Blogger takes long view, makes metrics discovery

ProBlogger Darren Rowse made an interesting discovery when he took a closer look at his blog’s metrics: one of his blog posts received more traffic from StumbleUpon than from Digg — but he had to take a long view of the data.

What made Rowse’s revelation interesting was that, in the short run, he received nearly three times more traffic to the post in question from Digg than from StumbleUpon. However, when he checked back 43 days later, he discovered that StumbleUpon surpassed Digg’s total traffic by more than 1,000 views.

The Lesson: My guess is that most of us news types like to check how hot a story is either the day it breaks or within the next few days. However (for those of you whose content sticks around the site for a while), make sure to check the metrics a few months later. You may be surprised at how much traffic you get in the long run, as well as where it’s coming from.

[Via JournalismHope]

Author: Danny Sanchez

Danny Sanchez is the Audience Development Manager at Tribune's and Danny has been with Tribune since 2005 in a variety of editorial, digital and product development roles in Hartford, Orlando and Fort Lauderdale. He has also previously worked in the newsrooms of the Tampa Bay Times and The Miami Herald.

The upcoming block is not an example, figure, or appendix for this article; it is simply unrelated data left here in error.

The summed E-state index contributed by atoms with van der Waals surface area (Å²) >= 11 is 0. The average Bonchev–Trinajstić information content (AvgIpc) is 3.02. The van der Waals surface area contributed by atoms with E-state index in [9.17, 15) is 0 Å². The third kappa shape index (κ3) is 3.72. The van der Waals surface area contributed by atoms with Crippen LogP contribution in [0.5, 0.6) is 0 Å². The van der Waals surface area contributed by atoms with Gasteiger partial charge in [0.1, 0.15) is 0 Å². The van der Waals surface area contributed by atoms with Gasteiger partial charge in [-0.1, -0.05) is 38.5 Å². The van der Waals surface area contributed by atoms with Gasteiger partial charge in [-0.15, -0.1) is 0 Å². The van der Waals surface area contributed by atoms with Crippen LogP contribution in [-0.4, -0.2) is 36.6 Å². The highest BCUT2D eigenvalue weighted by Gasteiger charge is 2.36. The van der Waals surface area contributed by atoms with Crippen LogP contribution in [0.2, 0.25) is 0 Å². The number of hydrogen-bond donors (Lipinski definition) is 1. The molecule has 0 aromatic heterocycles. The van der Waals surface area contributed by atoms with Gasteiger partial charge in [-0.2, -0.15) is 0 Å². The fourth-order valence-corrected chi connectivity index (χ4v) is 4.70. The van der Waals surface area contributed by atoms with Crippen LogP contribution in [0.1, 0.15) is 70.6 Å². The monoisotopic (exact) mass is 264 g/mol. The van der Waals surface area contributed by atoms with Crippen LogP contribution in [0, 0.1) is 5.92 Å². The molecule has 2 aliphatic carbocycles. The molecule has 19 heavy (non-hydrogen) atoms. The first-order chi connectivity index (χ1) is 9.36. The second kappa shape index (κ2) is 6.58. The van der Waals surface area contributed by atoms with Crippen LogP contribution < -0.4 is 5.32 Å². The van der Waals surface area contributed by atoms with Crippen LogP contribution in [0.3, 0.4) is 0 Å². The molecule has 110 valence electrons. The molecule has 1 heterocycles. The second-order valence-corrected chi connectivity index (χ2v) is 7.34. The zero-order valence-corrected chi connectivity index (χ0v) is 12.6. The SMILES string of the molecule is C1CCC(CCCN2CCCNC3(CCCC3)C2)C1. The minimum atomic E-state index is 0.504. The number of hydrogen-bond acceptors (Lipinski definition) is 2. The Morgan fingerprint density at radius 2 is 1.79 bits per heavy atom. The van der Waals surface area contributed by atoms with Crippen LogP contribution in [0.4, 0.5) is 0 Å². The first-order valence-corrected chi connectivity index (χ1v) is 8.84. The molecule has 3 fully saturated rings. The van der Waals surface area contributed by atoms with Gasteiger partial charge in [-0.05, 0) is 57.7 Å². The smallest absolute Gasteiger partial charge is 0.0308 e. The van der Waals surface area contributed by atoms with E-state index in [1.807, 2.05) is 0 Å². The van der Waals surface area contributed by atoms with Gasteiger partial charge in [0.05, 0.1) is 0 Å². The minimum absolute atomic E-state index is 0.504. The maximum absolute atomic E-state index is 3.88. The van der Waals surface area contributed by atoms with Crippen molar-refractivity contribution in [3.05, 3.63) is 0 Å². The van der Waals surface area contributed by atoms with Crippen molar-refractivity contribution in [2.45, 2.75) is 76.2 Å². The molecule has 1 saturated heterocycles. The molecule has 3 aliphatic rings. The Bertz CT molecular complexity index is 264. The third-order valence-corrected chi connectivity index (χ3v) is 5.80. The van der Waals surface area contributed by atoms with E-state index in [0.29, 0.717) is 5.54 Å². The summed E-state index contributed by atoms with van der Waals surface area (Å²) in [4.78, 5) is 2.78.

2 thoughts on “Blogger takes long view, makes metrics discovery”

  1. That’s “the long tail” in action. Some content really has legs. I think Digg is much more skewed toward “what is hot right now” and StumbleUpon is much more random, allowing us to discover stuff we missed when it was hot (and fodder for Digg).

  2. Although a curious thing about StumbleUpon traffic is that it comes in waves.

    The few times I’ve gotten major traffic from StumbleUpon, it’s come shortly after the story was first “stumbled.” Hundreds or thousands of readers will visit the page for a few days until everyone runs out of steam.

    Then I won’t get a single hit from StumbleUpon for a few days, and then a handful of people will trickle in every few days.

    A month later, someone else might discover and like the article that was first submitted, and the whole thing starts over again.

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